27 March 2016 : People with the last name ‘Null,’ have grown accustomed to the difficulties presented by the word.
By definition, ‘null’ means nothing, or zero – and this carries over to the language of computer programming.
As Christopher Null explains in an article for Wired, the short last name can make a person ‘invisible to computers.’
While some websites will accept the name, others will show the user an error message, explaining that the last name field cannot be left blank, or that the word is a ‘reserved term’ which cannot be used.
Or in a more extreme result, the site will crash.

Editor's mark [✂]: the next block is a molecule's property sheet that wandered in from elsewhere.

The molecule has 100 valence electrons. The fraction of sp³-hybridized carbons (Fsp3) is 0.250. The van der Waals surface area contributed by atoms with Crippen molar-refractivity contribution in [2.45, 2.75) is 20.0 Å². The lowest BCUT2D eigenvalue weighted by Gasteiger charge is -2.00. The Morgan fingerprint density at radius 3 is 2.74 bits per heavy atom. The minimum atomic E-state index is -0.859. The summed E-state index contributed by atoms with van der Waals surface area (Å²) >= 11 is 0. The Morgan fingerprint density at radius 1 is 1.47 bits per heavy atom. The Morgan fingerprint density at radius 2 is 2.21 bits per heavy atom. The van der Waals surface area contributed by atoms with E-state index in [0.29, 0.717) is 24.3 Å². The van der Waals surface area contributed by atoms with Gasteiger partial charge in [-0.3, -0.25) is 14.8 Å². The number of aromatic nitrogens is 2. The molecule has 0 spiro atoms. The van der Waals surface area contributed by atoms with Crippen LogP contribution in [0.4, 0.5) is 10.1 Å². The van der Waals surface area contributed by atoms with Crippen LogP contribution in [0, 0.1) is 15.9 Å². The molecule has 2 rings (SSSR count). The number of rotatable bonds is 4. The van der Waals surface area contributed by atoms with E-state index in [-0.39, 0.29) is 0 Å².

To work around the issue, Null has tried multiple initial-name combinations, and typically relies on a trick in which he adds a period to his last name, making it ‘Null.’
As Christopher Null explains in an article for Wired , the short last name can make a person ‘invisible to computers’
But sometimes, using the name just won’t work at all.
Occasionally, Null points out that the last name also ‘leads to harmless hilarity,’ with mail showing up to his house addressed only to ‘Mr.’
The Wired writer isn’t the only person with this last name to experience problems.
After getting married and taking on her husband’s last name, a Virginia woman became Jennifer Null.
Soon enough, she began to understand the gripes his family often joked about surrounding the name, Null told the BBC.
For airplane tickets, government websites, and even the utility bill, Null has run into trouble entering her personal information.
To work around this, she typically has %9